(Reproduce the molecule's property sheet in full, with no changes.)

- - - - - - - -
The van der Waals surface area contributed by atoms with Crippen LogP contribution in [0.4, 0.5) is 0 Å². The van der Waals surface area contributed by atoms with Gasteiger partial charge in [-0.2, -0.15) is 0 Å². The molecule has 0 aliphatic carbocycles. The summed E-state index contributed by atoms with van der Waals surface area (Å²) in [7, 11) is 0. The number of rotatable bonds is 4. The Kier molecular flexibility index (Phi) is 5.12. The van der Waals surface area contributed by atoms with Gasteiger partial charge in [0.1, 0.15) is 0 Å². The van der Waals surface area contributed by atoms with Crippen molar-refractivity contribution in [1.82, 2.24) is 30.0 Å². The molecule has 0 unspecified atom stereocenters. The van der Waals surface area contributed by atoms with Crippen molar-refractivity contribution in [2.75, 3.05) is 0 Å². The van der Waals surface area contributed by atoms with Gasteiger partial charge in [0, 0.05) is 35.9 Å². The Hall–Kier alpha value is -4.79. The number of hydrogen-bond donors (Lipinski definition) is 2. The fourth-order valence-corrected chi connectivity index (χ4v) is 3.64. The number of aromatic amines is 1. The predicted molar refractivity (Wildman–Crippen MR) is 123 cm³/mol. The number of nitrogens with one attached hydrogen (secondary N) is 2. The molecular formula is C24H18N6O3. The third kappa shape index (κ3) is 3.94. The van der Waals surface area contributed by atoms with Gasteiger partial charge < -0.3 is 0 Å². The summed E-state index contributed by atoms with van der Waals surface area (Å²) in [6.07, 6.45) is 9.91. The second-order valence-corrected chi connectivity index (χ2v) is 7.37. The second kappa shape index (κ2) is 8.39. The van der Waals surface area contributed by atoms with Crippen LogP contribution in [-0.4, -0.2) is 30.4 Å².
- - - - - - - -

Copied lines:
The van der Waals surface area contributed by atoms with Crippen LogP contribution in [0.4, 0.5) is 0 Å². The van der Waals surface area contributed by atoms with Gasteiger partial charge in [-0.2, -0.15) is 0 Å². The molecule has 0 aliphatic carbocycles. The summed E-state index contributed by atoms with van der Waals surface area (Å²) in [7, 11) is 0. The number of rotatable bonds is 4. The Kier molecular flexibility index (Phi) is 5.12. The van der Waals surface area contributed by atoms with Gasteiger partial charge in [0.1, 0.15) is 0 Å². The van der Waals surface area contributed by atoms with Crippen molar-refractivity contribution in [1.82, 2.24) is 30.0 Å². The molecule has 0 unspecified atom stereocenters. The van der Waals surface area contributed by atoms with Crippen molar-refractivity contribution in [2.75, 3.05) is 0 Å². The van der Waals surface area contributed by atoms with Gasteiger partial charge in [0, 0.05) is 35.9 Å². The Hall–Kier alpha value is -4.79. The number of hydrogen-bond donors (Lipinski definition) is 2. The fourth-order valence-corrected chi connectivity index (χ4v) is 3.64. The number of aromatic amines is 1. The predicted molar refractivity (Wildman–Crippen MR) is 123 cm³/mol. The number of nitrogens with one attached hydrogen (secondary N) is 2. The molecular formula is C24H18N6O3. The third kappa shape index (κ3) is 3.94. The van der Waals surface area contributed by atoms with Gasteiger partial charge < -0.3 is 0 Å². The summed E-state index contributed by atoms with van der Waals surface area (Å²) in [6.07, 6.45) is 9.91. The second-order valence-corrected chi connectivity index (χ2v) is 7.37. The second kappa shape index (κ2) is 8.39. The van der Waals surface area contributed by atoms with Crippen LogP contribution in [-0.4, -0.2) is 30.4 Å².